Peru’s Cordillera Blanca is one of the most spectacular mountain ranges in the world. The high peaks of the Cordillera offer phenomenal climbing and ideal opportunities for mountaineering training. Cordillera Blanca is the world’s highest and most glaciated tropical mountain range. Topped by 6768m high Huascaran there are 25 6000ers and more than 50 peaks above 5500m within this range, amongst them beautiful Alpamayo and “Paramount peak” Artesonraju. Climbing season runs from May -September. It provides long periods of dry and sunny weather only interrupted by one or two less stable days, which however may force you to wait in your tent before the summit bid.
Mt Neva is a gem of a mountain nestled in the Indian Peaks Wilderness. Its complex North East Face holds several quality snow routes. The route we climbed is a steep couloir called Juliet. We had an absolute blast on this route.
Sometime last year I lost all of my good senses and decided I was going to run a marathon. The decision was not exactly out of the blue. I had been running regularly for several years, and had completed two half marathons last year. Being that I am a fanboy of the state of Colorado it was only fitting that I choose the Colorado Marathon to give my virginity to. This marathon is known for its natural beauty and smallish field, not its fanfare and crowds. This race seamed right up my alley. The Colorado Marathon is a one way race which follows the Poudre river as it runs into the heart of Fort Collins. With the race date set, I made a training plan based off of one of Hal Higdon’s popular plans. Then I set out to convince some friends to run the race with me. I was only able to convince one other person (Melissa) to do the full marathon, but managed to talk my wife and one of her friends into running a half marathon.
It is hard to explain why I am called to the high mountains. I love the beauty, challenge, and overcoming fears, but does it justify cost, risk, and sacrifice needed to climb big mountains? What ever the reasons the call of the mountains is strong. Even while my legs were still aching from my assent of Rainier, I was dreaming of what my next big climb would be. Originally I was planning on heading to Mexico to climb some large volcanoes (Orizaba and Ixtca). Then I found a two week expedition skills seminar in the heart of the Peruvian Andes. So for me, the first two weeks of July will be spent in the the Cordillera Blanca. The Cordillera Blanca (white mountains) are a complex highland with permanently snowcapped peaks, some among the highest of the Andes (e.g., Mount Huascarán, at 22,205 feet).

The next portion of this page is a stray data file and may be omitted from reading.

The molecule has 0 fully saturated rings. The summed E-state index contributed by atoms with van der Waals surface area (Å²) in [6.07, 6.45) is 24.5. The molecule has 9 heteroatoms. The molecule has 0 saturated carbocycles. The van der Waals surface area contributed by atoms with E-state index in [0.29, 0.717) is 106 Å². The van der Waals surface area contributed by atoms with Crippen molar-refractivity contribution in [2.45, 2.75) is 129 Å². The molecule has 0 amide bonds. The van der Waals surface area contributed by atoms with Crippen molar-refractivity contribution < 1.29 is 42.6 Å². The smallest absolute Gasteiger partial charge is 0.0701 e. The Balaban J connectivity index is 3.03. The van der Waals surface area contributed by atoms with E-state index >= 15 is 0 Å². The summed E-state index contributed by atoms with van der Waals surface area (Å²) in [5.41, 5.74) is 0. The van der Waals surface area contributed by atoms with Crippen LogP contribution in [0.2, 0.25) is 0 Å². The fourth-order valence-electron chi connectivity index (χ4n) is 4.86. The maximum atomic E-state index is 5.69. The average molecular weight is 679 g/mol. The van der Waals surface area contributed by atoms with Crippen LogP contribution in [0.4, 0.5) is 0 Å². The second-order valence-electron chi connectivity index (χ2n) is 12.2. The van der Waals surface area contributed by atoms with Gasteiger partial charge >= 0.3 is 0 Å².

I will be spending eleven nights camped above 14,435′ a mere 4 feet lower than Colorado’s highest point (Mt Elbert 14,439′) . From basecamp we will be climbing three peaks Urus Este (17,800′), Tocllaraju(19,796′), and Ischinca (18,143′). We will also spend lots of time working on climbing skills.Tocllaraju will certainly be the crux of the trip. The route finishes with a 70 degree ice pitch at 19,000ft, which is sure to be a real challenge. For the last mountain Trip participants will be chosen to lead in place of the guides.
In many states a winter hut trip would involve heading to pizza hut for a mediocre slice of pepperoni pie. In Colorado it consists of treking through snow to a warm and cushy cabin deep in the backcountry.
Last year a group of us made an easy trip back to Continental Divide Cabin. Since everyone had a blast we decided to pick a different hut and repeat the trip. This year the group agreed to up the challenge, and go for a more remote hut. We settled on Polar Star Inn which is a 17 person hut in the 10th Mountain Division Hut system. We also convinced more people to join us getting the group size up to 11.